|Date:||August 10, 2006 / year-entry #269|
|Summary:||We saw last time how windows hooks were implemented in 16-bit Windows. Even though the HHOOK was an opaque data type that should have been treated like a handle, many programs "knew enough to be dangerous" and took advantage of the fact that the HHOOK was just a pointer to the previous hook procedure. The...|
We saw last time
how windows hooks were implemented in 16-bit Windows.
Even though the
The most common way of abusing this knowledge was
by unhooking from the windows hook chain the wrong way.
Instead of calling the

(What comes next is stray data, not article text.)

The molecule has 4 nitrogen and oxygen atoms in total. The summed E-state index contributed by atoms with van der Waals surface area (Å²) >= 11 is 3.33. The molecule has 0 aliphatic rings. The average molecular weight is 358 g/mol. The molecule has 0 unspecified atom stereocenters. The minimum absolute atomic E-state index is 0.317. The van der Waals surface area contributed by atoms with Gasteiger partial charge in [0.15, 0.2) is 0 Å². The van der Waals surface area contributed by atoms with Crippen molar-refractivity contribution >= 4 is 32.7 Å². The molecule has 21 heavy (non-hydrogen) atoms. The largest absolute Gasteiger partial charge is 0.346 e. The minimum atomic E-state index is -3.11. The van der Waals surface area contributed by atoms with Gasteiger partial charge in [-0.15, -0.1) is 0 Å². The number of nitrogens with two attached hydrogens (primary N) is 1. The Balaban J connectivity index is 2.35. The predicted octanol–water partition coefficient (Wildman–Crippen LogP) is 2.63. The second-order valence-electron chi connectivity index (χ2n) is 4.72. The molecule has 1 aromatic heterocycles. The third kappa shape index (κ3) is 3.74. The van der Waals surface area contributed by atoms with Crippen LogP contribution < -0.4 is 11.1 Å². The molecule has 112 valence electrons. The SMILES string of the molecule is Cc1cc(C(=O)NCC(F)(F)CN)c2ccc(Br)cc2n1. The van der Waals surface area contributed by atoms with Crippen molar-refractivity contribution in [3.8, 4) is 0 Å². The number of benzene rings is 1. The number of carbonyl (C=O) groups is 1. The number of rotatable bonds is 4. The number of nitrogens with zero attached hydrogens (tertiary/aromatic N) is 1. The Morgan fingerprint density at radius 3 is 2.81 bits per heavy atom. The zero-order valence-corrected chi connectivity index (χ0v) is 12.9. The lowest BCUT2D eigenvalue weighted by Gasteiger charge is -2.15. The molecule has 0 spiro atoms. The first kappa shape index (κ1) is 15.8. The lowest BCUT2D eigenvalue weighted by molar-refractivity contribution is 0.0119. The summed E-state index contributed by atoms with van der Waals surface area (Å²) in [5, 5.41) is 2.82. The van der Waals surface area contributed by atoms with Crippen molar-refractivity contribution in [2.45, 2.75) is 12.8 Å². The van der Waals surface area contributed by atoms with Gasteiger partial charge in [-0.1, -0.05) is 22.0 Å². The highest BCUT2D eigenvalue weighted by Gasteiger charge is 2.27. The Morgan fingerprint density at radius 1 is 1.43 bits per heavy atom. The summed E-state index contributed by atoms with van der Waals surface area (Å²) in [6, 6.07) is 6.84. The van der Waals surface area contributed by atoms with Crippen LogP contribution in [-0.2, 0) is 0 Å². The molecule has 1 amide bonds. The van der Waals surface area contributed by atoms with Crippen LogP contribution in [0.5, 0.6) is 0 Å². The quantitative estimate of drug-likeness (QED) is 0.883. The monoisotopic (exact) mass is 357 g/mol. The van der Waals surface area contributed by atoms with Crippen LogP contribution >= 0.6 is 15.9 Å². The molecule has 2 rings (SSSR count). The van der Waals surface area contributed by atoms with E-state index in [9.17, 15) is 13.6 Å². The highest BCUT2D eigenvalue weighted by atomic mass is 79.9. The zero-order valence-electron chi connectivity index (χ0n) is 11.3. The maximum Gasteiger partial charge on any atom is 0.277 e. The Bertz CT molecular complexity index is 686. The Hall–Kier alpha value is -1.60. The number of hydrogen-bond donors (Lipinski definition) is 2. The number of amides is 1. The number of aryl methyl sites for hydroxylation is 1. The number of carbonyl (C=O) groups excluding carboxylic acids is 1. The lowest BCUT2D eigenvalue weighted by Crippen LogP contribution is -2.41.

HHOOK g_hhkPrev; // install the hook g_hhkPrev = SetWindowsHook(WH_KEYBOARD, MyHookProc); ... // crazy! uninstall the hook by setting the previous hook "back" SetWindowsHook(WH_KEYBOARD, g_hhkPrev);
This code worked in spite of itself; it's as if two wrongs made a "sort of right". If nobody else messed with the hook chain in between the time the hook was installed and it was subsequently "uninstalled", then reinstalling the hook at the head of the chain did restore the chain variables in the same way they would have been restored if they had uninstalled the hook correctly.
But if somebody else installed their own
I still have no idea why they used this strange technique instead of doing the right thing, which is just swapping out one line of code for another:
Windows 3.1 introduced the
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